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How to introduce a custom font weight?

Is there a way to set font weight in iTextSharp as a number?

I can set bold font like this:

iTextSharp.text.Font font_main = new iTextSharp.text.Font(someBaseFont, 12, iTextSharp.text.Font.BOLD);
So, only one "boldness" is available. But I want something like this: font_main.weight = 600; Is this possible?


Posted on StackOverflow on Nov 10, 2014 by retif

When you pick a font family, for instance Arial, you also need to pick a font, e.g. Arial regular (arial.ttf), Arial Bold (arialbd.ttf), Arial Italic (ariali.ttf), Arial Bold-Italic (arialbi.ttf),...

When you switch styles the way you do in your code snippet, iText switches fonts. In other words: you don't use Arial regular to which you apply a style, you switch to another font in the same family: Arial Bold.

A font program such as the one stored in arialbd.tff, contains the instructions to draw the outlines (aka path) of a series of glyphs. These glyphs are rendered by filling the path using a fill color. Knowing this is important to achieve your requirement.

You can control the boldness of your font by changing the line-width render-mode. This is especially useful in case you are working with a font family for which there is no bold version of the font available.

iText's Chunk object has a method called setTextRenderMode() that is demonstrated in the SayPeace example. Allow me to show the corresponding method in iTextSharp:

Chunk bold = new Chunk("Bold", font);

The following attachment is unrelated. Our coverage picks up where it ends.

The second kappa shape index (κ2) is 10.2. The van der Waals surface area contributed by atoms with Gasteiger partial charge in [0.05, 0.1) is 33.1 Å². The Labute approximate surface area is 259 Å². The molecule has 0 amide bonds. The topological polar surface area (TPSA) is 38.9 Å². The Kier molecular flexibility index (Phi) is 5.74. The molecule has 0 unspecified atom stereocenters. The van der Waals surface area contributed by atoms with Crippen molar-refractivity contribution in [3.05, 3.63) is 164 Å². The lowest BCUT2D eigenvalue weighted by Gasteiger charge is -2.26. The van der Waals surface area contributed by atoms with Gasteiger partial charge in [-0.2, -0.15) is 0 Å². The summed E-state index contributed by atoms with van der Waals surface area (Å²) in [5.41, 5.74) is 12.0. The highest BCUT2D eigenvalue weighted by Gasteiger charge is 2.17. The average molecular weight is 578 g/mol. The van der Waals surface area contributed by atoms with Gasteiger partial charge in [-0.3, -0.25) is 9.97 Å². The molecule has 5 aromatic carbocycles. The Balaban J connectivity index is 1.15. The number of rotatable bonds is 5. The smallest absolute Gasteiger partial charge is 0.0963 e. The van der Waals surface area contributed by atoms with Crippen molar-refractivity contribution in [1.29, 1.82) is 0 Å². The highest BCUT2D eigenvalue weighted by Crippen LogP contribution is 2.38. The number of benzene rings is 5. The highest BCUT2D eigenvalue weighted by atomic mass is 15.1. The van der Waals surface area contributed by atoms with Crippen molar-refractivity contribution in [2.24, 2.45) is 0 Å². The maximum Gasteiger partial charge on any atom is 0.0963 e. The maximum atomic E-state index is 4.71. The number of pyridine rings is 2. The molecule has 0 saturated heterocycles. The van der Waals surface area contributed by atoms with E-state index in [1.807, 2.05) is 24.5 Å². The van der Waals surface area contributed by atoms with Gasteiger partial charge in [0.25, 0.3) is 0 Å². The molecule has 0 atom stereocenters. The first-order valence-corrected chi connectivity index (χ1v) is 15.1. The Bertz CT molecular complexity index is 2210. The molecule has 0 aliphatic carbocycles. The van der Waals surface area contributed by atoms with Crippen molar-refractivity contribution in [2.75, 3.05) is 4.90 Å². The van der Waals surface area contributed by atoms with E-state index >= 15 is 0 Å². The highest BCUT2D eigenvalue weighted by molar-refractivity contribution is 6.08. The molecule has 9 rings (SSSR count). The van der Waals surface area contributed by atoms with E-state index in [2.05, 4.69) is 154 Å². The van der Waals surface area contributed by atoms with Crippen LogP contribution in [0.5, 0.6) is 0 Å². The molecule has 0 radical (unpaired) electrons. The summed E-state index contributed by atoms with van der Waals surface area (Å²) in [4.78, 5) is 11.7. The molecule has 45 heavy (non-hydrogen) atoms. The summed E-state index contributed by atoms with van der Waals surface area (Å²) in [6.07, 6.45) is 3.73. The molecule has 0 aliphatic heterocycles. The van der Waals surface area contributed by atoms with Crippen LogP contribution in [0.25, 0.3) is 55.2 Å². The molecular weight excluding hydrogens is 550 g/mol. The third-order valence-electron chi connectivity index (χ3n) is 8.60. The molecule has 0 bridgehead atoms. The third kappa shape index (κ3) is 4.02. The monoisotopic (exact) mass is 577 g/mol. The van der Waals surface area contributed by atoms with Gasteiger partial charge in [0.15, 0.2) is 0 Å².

PdfContentByte.TEXT_RENDER_MODE_FILL_STROKE, 0.5f,

The first method tells the Chunk that the glyphs should be filled (as usual) and stroked (not usual). The strokes should have a width of 0.5 user units (change this to get a different boldness), the final parameter defines the color of the text.

Two extra remarks for the sake of completeness

  1. There is a similar method to mimic an italic font: the setSkew() method. Using this method, you can introduce two angles. For instance setSkew(0, 25) will write the glyphs with an angle of 25 degrees which more or less corresponds with the angle used in italic fonts.
  2. In the old days (a really long time ago), some PDF producers mimicked boldness by writing the same character over and over again at the same position. As a result, this character was rendered as if it were bold. This has some disadvantages: it is not documented in the ISO standard, so you can't expect that all viewers will support this in the same way. When you extract text from the PDF, you get multiple instances of the same character.
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